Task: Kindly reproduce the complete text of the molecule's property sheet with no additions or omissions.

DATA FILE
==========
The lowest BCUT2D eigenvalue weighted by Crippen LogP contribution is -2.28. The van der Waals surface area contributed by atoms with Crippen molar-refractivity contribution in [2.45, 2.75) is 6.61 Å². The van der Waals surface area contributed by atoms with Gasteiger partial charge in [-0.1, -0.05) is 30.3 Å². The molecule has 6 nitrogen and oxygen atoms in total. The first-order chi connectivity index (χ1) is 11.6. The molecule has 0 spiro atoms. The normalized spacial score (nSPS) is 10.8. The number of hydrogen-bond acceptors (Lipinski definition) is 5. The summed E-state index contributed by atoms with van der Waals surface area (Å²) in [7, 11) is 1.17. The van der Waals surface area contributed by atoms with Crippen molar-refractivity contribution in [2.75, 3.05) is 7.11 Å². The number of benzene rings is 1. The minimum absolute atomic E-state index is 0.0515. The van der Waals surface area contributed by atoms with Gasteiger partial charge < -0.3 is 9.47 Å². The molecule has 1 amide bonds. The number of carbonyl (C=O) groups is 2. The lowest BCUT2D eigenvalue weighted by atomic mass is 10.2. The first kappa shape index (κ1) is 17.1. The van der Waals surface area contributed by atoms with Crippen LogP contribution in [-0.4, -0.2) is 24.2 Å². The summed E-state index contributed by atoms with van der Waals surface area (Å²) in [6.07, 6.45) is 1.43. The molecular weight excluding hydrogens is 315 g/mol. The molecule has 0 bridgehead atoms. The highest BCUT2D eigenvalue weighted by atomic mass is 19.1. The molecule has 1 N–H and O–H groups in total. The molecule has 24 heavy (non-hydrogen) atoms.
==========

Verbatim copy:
The lowest BCUT2D eigenvalue weighted by Crippen LogP contribution is -2.28. The van der Waals surface area contributed by atoms with Crippen molar-refractivity contribution in [2.45, 2.75) is 6.61 Å². The van der Waals surface area contributed by atoms with Gasteiger partial charge in [-0.1, -0.05) is 30.3 Å². The molecule has 6 nitrogen and oxygen atoms in total. The first-order chi connectivity index (χ1) is 11.6. The molecule has 0 spiro atoms. The normalized spacial score (nSPS) is 10.8. The number of hydrogen-bond acceptors (Lipinski definition) is 5. The summed E-state index contributed by atoms with van der Waals surface area (Å²) in [7, 11) is 1.17. The van der Waals surface area contributed by atoms with Crippen molar-refractivity contribution in [2.75, 3.05) is 7.11 Å². The number of benzene rings is 1. The minimum absolute atomic E-state index is 0.0515. The van der Waals surface area contributed by atoms with Gasteiger partial charge < -0.3 is 9.47 Å². The molecule has 1 amide bonds. The number of carbonyl (C=O) groups is 2. The lowest BCUT2D eigenvalue weighted by atomic mass is 10.2. The first kappa shape index (κ1) is 17.1. The van der Waals surface area contributed by atoms with Crippen LogP contribution in [-0.4, -0.2) is 24.2 Å². The summed E-state index contributed by atoms with van der Waals surface area (Å²) in [6.07, 6.45) is 1.43. The molecular weight excluding hydrogens is 315 g/mol. The molecule has 0 bridgehead atoms. The highest BCUT2D eigenvalue weighted by atomic mass is 19.1. The molecule has 1 N–H and O–H groups in total. The molecule has 24 heavy (non-hydrogen) atoms.